It’s hard to build a new superhero universe that can compete with the rich history of DC and Marvel, but in the pages of Black Hammer, writer Jeff Lemire and artist Dean Ormston create a compelling, sprawling superhero world by taking elements of the genre’s past and reinterpreting them in a complex story rooted in deeply personal conflict. The creative team focuses on emotion over spectacle, and the series has deep roots in both mystery and horror, examining how a group of former superheroes copes with being trapped in a rural town they cannot escape. They’re forced to live ordinary lives, but the memories of their extraordinary pasts complicate everything and intensify the tragedy of their current predicament.
The first Black Hammer series won the Eisner Award for Best New Series last year, and it’s breakout success has inspired Dark Horse Comics to expand the concept into a line of Lemire-penned titles. Spin-off miniseries Sherlock Frankenstein And The Legion Of Evil and Doctor Star & The Kingdom of Lost Tomorrows have put side characters in the spotlight while the main series is on hiatus, and they’ve added layers to this larger narrative while introducing plot points for Lemire to explore down the line. “It is important to me that the spin-offs stand on their own as complete and satisfying stories while enriching the main Black Hammer series at the same time,” says Lemire. “So, we will see the character of Sherlock Frankenstein play a role later on in the new series, particularly his relationship with Golden Gail.”
Next month, the ongoing title returns with a new volume, Black Hammer: Age Of Doom, and as the title suggests, the series is getting even darker by pushing the horror influence. “Age of Doom picks up literally seconds after the ending of the first Black Hammer series and continues the story right from that point,” says Lemire. “The big development at the end of the first series was that Lucy picked up her father’s hammer and took on the mantle of Black Hammer. That is a huge change not only for her but for Golden Gail, Barbalien, Abe and the rest of the heroes on the farm. And of course, Lucy also claims to know where they are and how to leave the farm. So, without spoiling anything, it is safe to say that everything is going to change. But I can’t tell you how things will change without spoiling the series. What I can reveal is that, while the first Black Hammer series explored the history of superhero comics, this new series will similarly explore the rich history of some of my favorite horror comics as well.”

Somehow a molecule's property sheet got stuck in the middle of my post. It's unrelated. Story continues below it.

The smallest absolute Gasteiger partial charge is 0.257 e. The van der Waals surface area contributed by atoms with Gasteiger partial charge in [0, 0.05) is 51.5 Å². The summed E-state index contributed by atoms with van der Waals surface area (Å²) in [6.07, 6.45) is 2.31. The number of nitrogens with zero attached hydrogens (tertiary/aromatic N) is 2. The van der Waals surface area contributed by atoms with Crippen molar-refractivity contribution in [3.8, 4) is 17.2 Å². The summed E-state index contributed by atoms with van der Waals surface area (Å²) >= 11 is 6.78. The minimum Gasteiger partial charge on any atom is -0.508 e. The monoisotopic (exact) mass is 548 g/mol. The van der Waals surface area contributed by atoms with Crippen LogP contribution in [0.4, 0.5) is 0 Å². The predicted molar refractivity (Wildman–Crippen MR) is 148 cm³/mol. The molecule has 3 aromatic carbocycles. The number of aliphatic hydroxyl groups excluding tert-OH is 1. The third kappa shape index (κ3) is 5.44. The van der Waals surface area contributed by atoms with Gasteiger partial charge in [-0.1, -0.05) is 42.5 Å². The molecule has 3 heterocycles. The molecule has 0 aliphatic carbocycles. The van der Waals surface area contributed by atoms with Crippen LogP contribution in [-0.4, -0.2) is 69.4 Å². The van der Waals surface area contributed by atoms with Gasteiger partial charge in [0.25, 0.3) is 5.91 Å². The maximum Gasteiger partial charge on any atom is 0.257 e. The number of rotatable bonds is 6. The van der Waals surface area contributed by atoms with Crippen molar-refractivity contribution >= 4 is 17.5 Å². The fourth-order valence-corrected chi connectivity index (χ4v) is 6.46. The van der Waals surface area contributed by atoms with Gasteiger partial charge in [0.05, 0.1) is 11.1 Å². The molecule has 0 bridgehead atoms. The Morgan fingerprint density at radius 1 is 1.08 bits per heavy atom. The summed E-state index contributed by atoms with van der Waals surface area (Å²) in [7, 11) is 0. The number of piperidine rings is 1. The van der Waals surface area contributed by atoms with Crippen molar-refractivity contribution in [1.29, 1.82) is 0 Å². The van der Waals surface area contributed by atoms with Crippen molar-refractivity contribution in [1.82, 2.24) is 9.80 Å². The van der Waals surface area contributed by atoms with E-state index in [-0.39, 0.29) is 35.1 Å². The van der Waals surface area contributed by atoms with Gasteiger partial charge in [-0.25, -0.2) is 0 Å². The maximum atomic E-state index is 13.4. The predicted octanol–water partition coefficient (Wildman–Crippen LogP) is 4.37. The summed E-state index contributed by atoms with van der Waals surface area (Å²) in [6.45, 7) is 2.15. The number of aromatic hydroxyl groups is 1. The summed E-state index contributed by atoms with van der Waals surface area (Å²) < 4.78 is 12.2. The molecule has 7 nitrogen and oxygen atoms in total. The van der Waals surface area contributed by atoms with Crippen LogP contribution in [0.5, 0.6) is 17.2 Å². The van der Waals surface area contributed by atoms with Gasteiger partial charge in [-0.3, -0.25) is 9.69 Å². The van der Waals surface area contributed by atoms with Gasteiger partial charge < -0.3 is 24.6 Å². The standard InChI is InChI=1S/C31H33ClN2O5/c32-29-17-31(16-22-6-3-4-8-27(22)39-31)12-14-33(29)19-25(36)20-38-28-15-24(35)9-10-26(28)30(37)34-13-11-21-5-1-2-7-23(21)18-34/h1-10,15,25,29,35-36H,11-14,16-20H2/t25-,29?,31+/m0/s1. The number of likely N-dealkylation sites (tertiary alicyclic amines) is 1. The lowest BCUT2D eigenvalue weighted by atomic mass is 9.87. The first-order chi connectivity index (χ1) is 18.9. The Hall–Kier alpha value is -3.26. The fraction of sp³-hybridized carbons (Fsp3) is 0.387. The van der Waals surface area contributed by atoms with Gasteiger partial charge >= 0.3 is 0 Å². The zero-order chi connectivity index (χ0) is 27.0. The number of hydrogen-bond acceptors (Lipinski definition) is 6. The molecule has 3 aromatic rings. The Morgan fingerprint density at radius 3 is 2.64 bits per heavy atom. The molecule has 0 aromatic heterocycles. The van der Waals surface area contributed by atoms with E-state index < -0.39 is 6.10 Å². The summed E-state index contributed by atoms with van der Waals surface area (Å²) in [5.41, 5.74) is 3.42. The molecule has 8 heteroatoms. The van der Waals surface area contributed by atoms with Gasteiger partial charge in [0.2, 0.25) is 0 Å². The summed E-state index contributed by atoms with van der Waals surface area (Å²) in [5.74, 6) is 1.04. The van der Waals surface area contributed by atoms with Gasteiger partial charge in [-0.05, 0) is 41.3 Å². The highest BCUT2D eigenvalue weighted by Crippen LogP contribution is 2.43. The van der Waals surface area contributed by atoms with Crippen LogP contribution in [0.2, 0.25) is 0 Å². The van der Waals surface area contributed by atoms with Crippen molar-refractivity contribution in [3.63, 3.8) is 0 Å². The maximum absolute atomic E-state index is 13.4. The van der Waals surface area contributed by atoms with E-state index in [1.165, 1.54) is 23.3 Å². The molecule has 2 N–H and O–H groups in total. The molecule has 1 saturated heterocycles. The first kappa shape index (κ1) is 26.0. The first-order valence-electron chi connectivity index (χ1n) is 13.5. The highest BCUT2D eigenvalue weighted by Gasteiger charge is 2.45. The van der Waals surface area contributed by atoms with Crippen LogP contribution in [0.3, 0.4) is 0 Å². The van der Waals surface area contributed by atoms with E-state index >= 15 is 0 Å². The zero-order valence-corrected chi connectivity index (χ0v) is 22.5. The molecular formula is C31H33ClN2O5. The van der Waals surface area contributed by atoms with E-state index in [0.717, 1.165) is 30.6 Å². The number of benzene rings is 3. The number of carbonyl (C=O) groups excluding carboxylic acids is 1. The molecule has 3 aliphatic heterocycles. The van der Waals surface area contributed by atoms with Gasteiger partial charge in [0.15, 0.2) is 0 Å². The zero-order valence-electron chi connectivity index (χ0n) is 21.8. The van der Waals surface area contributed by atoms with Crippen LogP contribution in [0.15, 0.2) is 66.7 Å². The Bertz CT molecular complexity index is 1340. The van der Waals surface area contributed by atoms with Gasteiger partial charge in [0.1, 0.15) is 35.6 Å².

The creepy elements are Ormston’s favorite aspect of this series, and this new series takes advantage of this passion. “I grew up on a diet of old classic universal horror movies and Warren magazine artists like José Ortiz, Gene Colan, Angelo Torres,” says Ormston. “I spent most of my youth trying to emulate those guys, so my art style suits darker subjects and I always prefer the finished result. My lack of experience working in the superhero genre means I’m out of my comfort zone on this series, which is a challenge, but it’s a fun challenge. For various reasons, I struggle to maintain the same look as the earlier issues. I constantly have to look back through the first two volumes to refresh my memory. So anything that looks like I’m attempting a new style is purely accidental!”
This exclusive preview of Black Hammer: Age Of Doom #1 highlights the contrast of superhero fantasy with the quiet rural setting, and even though there’s an influx of excitement with Lucy taking on her father’s mantle, the visual storytelling by Ormston and colorist Dave Stewart is still very subdued and grounded. “Dean has an uncanny way of taking things that should be mundane and rendering them in a way that is full of mood and character,” says Lemire. “He also takes superhero comic tropes and depicts them in a way that is slightly left of center and makes them feel linked to the history of comics and the stories we are referencing, but also they feel new and different somehow at the same time. But the greatest thing Dean does is capture the lives of these characters, and he makes them feel real and alive. He is a wonderful artist and a wonderful collaborator. I feel very lucky to be working with him.”
That appreciation is reciprocated by Ormston, who is especially grateful for Lemire’s support after he suffered a cerebral hemorrhage in March of 2015, a medical emergency that affected the entire right side of his body and forced the debut of Black Hammer to be delayed by a year. “I was very honored when Jeff asked me if I’d be interested in collaborating with him, but now he’s just my hero and friend,” says Ormston. “He stood by me when I couldn’t work for over six months, even though the book would be delayed for at least a year. It wasn’t even clear if I would ever be able to draw again, so I would have completely understood if he needed to use another artist, but he stood by me, and I will never forget that.” That personal relationship between the two collaborators has resulted in exceptional creative results, and readers can discover the next phase of this partnership when Black Hammer: Age Of Doom #1 goes on sale April 18.